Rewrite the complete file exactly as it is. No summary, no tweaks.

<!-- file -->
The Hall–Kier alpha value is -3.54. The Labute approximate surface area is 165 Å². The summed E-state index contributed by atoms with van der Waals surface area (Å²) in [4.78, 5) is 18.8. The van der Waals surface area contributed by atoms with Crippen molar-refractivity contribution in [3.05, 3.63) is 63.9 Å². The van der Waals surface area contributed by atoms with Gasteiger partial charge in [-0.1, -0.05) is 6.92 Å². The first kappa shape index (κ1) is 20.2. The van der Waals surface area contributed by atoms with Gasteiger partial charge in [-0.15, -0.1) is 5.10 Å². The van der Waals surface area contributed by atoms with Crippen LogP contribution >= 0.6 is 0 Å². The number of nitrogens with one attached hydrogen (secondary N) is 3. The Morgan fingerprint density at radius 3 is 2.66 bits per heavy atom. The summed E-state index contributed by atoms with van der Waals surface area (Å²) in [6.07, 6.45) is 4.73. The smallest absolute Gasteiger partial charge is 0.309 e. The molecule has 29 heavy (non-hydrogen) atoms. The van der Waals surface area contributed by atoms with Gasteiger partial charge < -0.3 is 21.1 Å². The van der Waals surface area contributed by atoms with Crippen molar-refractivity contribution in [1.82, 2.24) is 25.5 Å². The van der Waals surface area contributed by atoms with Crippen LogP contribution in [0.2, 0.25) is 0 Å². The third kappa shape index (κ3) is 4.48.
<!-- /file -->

The Hall–Kier alpha value is -3.54. The Labute approximate surface area is 165 Å². The summed E-state index contributed by atoms with van der Waals surface area (Å²) in [4.78, 5) is 18.8. The van der Waals surface area contributed by atoms with Crippen molar-refractivity contribution in [3.05, 3.63) is 63.9 Å². The van der Waals surface area contributed by atoms with Gasteiger partial charge in [-0.1, -0.05) is 6.92 Å². The first kappa shape index (κ1) is 20.2. The van der Waals surface area contributed by atoms with Gasteiger partial charge in [-0.15, -0.1) is 5.10 Å². The van der Waals surface area contributed by atoms with Crippen LogP contribution >= 0.6 is 0 Å². The number of nitrogens with one attached hydrogen (secondary N) is 3. The Morgan fingerprint density at radius 3 is 2.66 bits per heavy atom. The summed E-state index contributed by atoms with van der Waals surface area (Å²) in [6.07, 6.45) is 4.73. The smallest absolute Gasteiger partial charge is 0.309 e. The molecule has 29 heavy (non-hydrogen) atoms. The van der Waals surface area contributed by atoms with Gasteiger partial charge < -0.3 is 21.1 Å². The van der Waals surface area contributed by atoms with Crippen molar-refractivity contribution in [1.82, 2.24) is 25.5 Å². The van der Waals surface area contributed by atoms with Crippen LogP contribution in [0.2, 0.25) is 0 Å². The third kappa shape index (κ3) is 4.48.